. . . and Men
So we’ve already covered Team Mice, now we’re on to Team Men which includes the likes of Charles Dickens, Leonard Bernstein, Abraham Lincoln, Jefferson Davis, George Washington, Thomas Jefferson, Max Schmeling, and Dinga the blacksmith
Charles Dickens makes a cameo appearance in THE CHESHIRE CHEESE CAT, but he gets his own excellent biography this year–CHARLES DICKENS AND THE STREET CHILDREN OF LONDON–courtesy of award-winning nonfiction author Andrea Warren. This book has a special focus on how his own impoverished childhood shaped his adult concern for these street children, both in his writing and in his charity. By doing so, it communicates to the reader not only how beloved Dickens was, but how influential, too. “The Victorian Age was named for the Queen, but it was Dickens who captured it in print.”
I’m not a fan of biographies which dwell on the childhood years of their subjects; I want to read about people because they are famous, not because they were children. But Susan Goldman Rubin won me over with MUSIC WAS IT, a biography of the young Leonard Bernstein, who knew what he wanted from a young age, but had to pursue it despite the disapproval of his father. He made his conducting debut at the age of twenty-five. Kudos to Rubin for communicating Bernstein’s passion–and to her publisher, Charlesbridge, which has done some nice nonfiction books in recent years, namely EVERY BONE TELLS A STORY and THE MYSTERIES OF BEETHOVEN’S HAIR.
My students loved CHASING LINCOLN’S KILLER by James Swanson, a book from a couple years back that detailed the manhunt for John Wilkes Booth. This one, BLOODY TIMES, alternates between the funeral procession of Abraham Lincoln and the search for Jefferson Davis. Both are equally fascinating, but have one problem according to the Expanded Examples & Definitions: They’re not original work.
Children’s books derived from previously published adult books can’t be considered eligible. The intent of the award is not to see who can successfully adapt an adult book; the award is intended for the original creation of a distinguished book for children.
Since these were both adapted from adult nonfiction books, a fact boldly advertised on the covers, that puts the kibosh on any Newbery aspirations. The curious thing, however, is that the manual cites Mark Kurlansky’s THE COD’S TALE as being ineligible by the same rule, but that picture book is so far removed from his 300 page adult nonfiction work as to be an entirely different book altogether. Weird!
Like the all the books mentioned so far, THE MANY FACES OF GEORGE WASHINGTON by Carla Killough McClafferty has two starred reviews. Unlike them, however, I haven’t been able to get my hands on a copy and actually read it yet, but since Washington is my favorite president, I’m really looking forward to doing so. In 2005, a group of historians, scientists, and artists set about to create three images of Washington as he looked as a nineteen-year-old surveyor, a forty-five-year-old general, and a fifty-seven-year-old president. Apparently, these CSI-type chapters alternate with more standard biographical chapters to create an intriguing book.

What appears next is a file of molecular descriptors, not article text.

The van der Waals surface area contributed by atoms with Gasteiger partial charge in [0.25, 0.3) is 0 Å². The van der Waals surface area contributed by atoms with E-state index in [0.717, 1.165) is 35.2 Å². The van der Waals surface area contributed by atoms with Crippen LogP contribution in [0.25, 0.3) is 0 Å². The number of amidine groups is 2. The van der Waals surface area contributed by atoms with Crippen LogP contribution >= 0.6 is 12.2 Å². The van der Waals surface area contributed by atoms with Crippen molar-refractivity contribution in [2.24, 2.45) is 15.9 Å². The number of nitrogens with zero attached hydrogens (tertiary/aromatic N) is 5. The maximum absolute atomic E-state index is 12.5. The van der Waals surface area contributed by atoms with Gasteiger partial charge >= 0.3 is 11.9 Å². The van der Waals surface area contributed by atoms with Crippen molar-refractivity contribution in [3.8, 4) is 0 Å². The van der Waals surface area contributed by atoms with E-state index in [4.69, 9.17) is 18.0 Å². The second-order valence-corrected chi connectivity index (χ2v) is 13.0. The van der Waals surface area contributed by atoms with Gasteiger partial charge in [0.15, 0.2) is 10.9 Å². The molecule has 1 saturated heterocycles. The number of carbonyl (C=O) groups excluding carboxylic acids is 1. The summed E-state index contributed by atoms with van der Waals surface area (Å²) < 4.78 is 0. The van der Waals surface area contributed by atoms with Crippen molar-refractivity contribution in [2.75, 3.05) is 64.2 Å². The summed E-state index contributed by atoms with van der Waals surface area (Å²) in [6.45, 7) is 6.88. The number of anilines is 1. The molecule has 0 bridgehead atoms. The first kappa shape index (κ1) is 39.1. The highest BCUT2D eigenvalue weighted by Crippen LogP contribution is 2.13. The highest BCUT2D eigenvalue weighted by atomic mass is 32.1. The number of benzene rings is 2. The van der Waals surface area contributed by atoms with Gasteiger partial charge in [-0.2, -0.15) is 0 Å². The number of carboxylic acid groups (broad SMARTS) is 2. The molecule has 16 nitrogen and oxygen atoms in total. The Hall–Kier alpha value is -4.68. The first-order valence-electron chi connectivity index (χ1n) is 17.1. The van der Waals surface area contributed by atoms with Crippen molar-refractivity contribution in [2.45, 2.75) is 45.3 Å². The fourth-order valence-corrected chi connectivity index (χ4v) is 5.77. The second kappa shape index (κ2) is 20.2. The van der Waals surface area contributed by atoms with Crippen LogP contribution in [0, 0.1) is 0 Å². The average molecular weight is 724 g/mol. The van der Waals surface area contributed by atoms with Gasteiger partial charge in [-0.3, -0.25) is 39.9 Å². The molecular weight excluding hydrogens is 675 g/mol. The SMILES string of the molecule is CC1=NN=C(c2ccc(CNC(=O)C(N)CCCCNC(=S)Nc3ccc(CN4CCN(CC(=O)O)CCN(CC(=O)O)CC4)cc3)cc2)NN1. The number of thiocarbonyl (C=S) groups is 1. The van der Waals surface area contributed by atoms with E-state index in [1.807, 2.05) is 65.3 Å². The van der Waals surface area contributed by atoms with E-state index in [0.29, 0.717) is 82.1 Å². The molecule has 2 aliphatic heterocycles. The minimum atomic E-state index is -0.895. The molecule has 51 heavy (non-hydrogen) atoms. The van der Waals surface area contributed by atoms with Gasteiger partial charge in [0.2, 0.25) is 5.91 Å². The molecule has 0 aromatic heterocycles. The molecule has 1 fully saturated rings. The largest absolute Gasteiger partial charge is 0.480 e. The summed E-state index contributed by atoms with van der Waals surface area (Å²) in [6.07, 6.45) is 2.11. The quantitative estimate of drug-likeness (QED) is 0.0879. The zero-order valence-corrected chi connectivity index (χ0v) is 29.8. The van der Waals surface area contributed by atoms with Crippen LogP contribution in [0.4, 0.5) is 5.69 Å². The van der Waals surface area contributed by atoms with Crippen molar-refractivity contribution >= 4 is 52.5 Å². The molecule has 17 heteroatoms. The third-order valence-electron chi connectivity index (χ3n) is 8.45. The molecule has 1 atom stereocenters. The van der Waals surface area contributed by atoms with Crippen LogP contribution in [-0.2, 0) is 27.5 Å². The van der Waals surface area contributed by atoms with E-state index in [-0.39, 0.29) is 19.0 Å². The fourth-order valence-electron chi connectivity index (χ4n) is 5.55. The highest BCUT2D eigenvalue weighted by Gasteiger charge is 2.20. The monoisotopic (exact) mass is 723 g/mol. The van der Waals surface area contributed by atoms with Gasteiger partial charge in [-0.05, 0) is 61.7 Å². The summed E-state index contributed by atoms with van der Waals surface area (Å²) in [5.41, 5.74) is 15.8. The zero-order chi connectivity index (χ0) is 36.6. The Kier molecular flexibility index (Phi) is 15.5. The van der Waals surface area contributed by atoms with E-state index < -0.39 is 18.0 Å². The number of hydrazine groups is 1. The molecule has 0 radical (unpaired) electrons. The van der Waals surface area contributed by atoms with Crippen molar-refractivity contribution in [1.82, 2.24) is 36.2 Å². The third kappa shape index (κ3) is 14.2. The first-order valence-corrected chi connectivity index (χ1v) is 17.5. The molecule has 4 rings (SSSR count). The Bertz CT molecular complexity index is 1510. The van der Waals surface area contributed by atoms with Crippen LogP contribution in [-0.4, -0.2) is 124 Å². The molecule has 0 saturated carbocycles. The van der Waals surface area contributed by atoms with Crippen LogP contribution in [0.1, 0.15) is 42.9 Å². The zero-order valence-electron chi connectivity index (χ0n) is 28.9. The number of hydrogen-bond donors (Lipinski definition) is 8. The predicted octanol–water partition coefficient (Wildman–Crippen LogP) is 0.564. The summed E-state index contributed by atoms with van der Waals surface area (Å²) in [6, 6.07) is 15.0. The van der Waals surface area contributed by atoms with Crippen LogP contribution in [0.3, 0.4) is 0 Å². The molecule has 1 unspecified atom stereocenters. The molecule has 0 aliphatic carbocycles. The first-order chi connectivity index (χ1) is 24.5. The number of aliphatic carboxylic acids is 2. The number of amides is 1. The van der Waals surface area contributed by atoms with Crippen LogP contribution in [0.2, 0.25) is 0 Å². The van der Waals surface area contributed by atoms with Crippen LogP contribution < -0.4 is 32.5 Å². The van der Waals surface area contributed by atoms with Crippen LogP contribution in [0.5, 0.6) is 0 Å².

Max Schmeling, the German boxing champion who beat Joe Louis and then lost to him in the rematch, figures into a couple of books this year, first in A NATION’S HOPE by Matt de la Pena with illustrations by Kadir Nelson, and then in a young adult novel, THE BERLIN BOXING CLUB by Robert Sharenow. This one hovers at the upper end of the age limit, but since it’s a Holocaust novel . . . well, no, not a Holocaust novel, although the setting is World War II Germany and protagonist is Jewish and his family is persecuted as such . . . it should have broad appeal with the junior high grades, that is 7th to 9th. This one doesn’t have all the atrocities of BETWEEN SHADES OF GRAY or the vaginas of CHIME, but–oh, my!–a circumcised penis does make an appearance. You open the door to scrotums and all kinds of unsavory body parts start showing up in children’s books.
JEFFERSON’S SONS by Kimberly Brubaker Bradley is a fictionalized look at the last twenty years in the life of Thomas Jefferson at Monticello as viewed by three of his slaves, including two children he fathered with Sally Hemings. I’m eager to see how this one compares to THE FREEDOM MAZE by Delia Sherman, another historical fiction (albeit a historical fiction/fantasy hybrid) that also takes a hard, penetrating look at slavery. My copy arrived last night, and I have started it. Please feel free to start the conversation and I’ll join in later.
I’ve also spent the weekend savoring NEVER FORGOTTEN by Patricia McKissack. Dinga, a blacksmith in West Africa, loses his son, Musafa, to slavers. He enlists the help of the four Mother Elements–Earth, Fire, Water, and Wind–to bring him back, or at the very least to bring him word. Beautifully illustrated by Leo and Diane Dillon, McKissack’s free verse poems capture the rhythms and cadence of a griot. This is one that I would consider spending a nomination on, and I’m sure we will revisit it in more depth later on.
Any thoughts on these? Which of them strike you as particularly Newbery worthy? But enough with all this talk of mice and men! Next time, we’ll discuss planes and women. Yes, AMELIA LOST, it’s your turn for the spotlight.
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About Jonathan Hunt
Jonathan Hunt is the Coordinator of Library Media Services at the San Diego County Office of Education. He served on the 2006 Newbery committee, and has also judged the Caldecott Medal, the Printz Award, the Boston Globe-Horn Book Awards, and the Los Angeles Times Book Prize. You can reach him at email@example.com
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